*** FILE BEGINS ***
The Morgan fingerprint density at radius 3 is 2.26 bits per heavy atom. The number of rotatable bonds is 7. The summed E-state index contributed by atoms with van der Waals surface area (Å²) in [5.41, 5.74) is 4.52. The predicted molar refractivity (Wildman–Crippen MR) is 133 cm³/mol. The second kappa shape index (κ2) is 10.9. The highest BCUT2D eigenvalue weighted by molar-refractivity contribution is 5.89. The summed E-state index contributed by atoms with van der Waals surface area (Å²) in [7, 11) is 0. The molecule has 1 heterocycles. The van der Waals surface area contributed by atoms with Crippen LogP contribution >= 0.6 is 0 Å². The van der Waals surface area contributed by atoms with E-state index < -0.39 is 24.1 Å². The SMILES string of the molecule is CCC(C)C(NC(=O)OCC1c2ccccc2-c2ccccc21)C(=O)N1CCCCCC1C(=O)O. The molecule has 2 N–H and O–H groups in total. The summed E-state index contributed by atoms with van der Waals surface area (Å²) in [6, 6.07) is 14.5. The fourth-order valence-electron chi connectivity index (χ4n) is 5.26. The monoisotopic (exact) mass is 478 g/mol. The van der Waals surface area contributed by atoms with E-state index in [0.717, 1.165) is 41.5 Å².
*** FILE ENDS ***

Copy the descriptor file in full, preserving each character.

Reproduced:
The Morgan fingerprint density at radius 3 is 2.26 bits per heavy atom. The number of rotatable bonds is 7. The summed E-state index contributed by atoms with van der Waals surface area (Å²) in [5.41, 5.74) is 4.52. The predicted molar refractivity (Wildman–Crippen MR) is 133 cm³/mol. The second kappa shape index (κ2) is 10.9. The highest BCUT2D eigenvalue weighted by molar-refractivity contribution is 5.89. The summed E-state index contributed by atoms with van der Waals surface area (Å²) in [7, 11) is 0. The molecule has 1 heterocycles. The van der Waals surface area contributed by atoms with Crippen LogP contribution >= 0.6 is 0 Å². The van der Waals surface area contributed by atoms with E-state index < -0.39 is 24.1 Å². The SMILES string of the molecule is CCC(C)C(NC(=O)OCC1c2ccccc2-c2ccccc21)C(=O)N1CCCCCC1C(=O)O. The molecule has 2 N–H and O–H groups in total. The summed E-state index contributed by atoms with van der Waals surface area (Å²) in [6, 6.07) is 14.5. The fourth-order valence-electron chi connectivity index (χ4n) is 5.26. The monoisotopic (exact) mass is 478 g/mol. The van der Waals surface area contributed by atoms with E-state index in [0.717, 1.165) is 41.5 Å².